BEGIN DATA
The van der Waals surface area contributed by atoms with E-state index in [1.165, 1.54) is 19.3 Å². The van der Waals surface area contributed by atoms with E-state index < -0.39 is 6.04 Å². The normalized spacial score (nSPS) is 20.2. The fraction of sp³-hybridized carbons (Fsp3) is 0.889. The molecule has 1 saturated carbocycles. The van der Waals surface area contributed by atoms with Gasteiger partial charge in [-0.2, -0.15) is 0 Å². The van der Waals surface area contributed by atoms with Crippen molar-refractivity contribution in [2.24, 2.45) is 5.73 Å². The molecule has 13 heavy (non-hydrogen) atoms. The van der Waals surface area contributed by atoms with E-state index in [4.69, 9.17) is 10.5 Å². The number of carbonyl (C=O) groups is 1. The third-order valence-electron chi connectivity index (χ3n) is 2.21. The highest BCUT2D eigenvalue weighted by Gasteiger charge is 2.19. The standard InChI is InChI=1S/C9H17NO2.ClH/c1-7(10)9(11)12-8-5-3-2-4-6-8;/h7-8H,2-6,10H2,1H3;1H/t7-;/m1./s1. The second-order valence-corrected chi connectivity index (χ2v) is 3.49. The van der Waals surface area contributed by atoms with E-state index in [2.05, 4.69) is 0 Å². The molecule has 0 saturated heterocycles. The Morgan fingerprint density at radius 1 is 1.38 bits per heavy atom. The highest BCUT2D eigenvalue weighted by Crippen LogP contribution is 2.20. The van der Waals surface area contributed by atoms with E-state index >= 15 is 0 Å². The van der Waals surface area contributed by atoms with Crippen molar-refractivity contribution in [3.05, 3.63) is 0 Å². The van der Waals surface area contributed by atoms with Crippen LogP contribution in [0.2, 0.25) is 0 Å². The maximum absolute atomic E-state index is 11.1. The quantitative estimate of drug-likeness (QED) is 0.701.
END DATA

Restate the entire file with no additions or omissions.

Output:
The van der Waals surface area contributed by atoms with E-state index in [1.165, 1.54) is 19.3 Å². The van der Waals surface area contributed by atoms with E-state index < -0.39 is 6.04 Å². The normalized spacial score (nSPS) is 20.2. The fraction of sp³-hybridized carbons (Fsp3) is 0.889. The molecule has 1 saturated carbocycles. The van der Waals surface area contributed by atoms with Gasteiger partial charge in [-0.2, -0.15) is 0 Å². The van der Waals surface area contributed by atoms with Crippen molar-refractivity contribution in [2.24, 2.45) is 5.73 Å². The molecule has 13 heavy (non-hydrogen) atoms. The van der Waals surface area contributed by atoms with E-state index in [4.69, 9.17) is 10.5 Å². The number of carbonyl (C=O) groups is 1. The third-order valence-electron chi connectivity index (χ3n) is 2.21. The highest BCUT2D eigenvalue weighted by Gasteiger charge is 2.19. The standard InChI is InChI=1S/C9H17NO2.ClH/c1-7(10)9(11)12-8-5-3-2-4-6-8;/h7-8H,2-6,10H2,1H3;1H/t7-;/m1./s1. The second-order valence-corrected chi connectivity index (χ2v) is 3.49. The van der Waals surface area contributed by atoms with E-state index in [2.05, 4.69) is 0 Å². The molecule has 0 saturated heterocycles. The Morgan fingerprint density at radius 1 is 1.38 bits per heavy atom. The highest BCUT2D eigenvalue weighted by Crippen LogP contribution is 2.20. The van der Waals surface area contributed by atoms with E-state index >= 15 is 0 Å². The van der Waals surface area contributed by atoms with Crippen molar-refractivity contribution in [3.05, 3.63) is 0 Å². The van der Waals surface area contributed by atoms with Crippen LogP contribution in [0.2, 0.25) is 0 Å². The maximum absolute atomic E-state index is 11.1. The quantitative estimate of drug-likeness (QED) is 0.701.